If you've never heard of toilet plume before, get ready to freak out for a second. But don't worry, this is good news.

Toilet plume is the term for tiny, germ-filled droplets that end up in the air when you flush the toilet, and people have been stressing over it for years because experts said some of that plume can end up on your toothbrush.

But a new study found you probably don't have to worry about it.

Researchers at Northwestern analyzed the bacteria on 34 used toothbrushes, and they did find a lot of bacteria, but not the type you flush. The vast majority of the microbes they found were the type that live in your mouth or on your skin, not in your gut. However, some of the bacteria they found also exists in your gut, but they say it's much more likely those particles came from people's mouths than from their toilets.

In other words, flushing probably won't fling fecal matter all over your bathroom, and previous studies have found that even if tiny amounts do get on your toothbrush, it's not a health risk.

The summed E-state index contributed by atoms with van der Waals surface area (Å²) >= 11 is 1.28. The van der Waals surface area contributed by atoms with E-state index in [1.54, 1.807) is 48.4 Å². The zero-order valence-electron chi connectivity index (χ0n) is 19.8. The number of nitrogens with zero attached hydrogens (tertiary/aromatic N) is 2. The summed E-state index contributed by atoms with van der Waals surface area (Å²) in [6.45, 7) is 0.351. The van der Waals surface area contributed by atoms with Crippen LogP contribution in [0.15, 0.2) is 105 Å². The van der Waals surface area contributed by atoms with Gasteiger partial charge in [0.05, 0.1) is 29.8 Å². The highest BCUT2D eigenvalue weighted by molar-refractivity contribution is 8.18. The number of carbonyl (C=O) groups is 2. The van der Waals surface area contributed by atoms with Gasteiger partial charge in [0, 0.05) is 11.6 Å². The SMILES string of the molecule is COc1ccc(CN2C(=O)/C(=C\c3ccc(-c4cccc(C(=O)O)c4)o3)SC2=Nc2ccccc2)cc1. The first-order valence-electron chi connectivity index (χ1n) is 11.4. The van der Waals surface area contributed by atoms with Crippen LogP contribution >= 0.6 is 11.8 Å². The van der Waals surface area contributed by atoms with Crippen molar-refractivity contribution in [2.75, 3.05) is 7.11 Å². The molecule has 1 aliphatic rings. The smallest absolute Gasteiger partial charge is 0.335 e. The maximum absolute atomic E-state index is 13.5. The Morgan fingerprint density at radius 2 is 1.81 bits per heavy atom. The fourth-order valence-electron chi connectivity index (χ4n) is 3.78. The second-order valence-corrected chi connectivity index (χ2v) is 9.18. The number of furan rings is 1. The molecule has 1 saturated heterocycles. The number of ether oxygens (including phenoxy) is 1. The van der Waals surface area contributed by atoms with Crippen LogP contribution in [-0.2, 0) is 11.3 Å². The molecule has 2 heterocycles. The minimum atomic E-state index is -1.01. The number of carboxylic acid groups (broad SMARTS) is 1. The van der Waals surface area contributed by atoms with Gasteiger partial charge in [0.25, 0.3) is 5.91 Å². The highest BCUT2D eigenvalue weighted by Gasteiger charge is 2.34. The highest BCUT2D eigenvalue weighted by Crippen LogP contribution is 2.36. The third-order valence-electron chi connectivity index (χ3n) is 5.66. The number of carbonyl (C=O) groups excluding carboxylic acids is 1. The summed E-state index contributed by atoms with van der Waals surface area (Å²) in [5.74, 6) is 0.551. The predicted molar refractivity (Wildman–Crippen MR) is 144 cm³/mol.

I was telling my daughter, Khloe, about toilet plume a few days ago. I too have been bamboozled by this myth for years. I walked into the kids' bathroom and there was Khloe's toothbrush sitting on the counter with no cover on it. Her bedroom is right by the bathroom, so I told her to come see me, and  I explained to her that if she didn't cover her toothbrush head, then every time someone flushes the toilet, poo gets on her brushes.

That was probably the tenth time I have told her and her brother to cover their toothbrushes unless they want someone else's poo in their mouths. Now I feel like I've been lying to my kids for years. I guess it's still a good practice to keep a toothbrush covered since it's going into your mouth anyway, but not for the reason I've been preaching for years.

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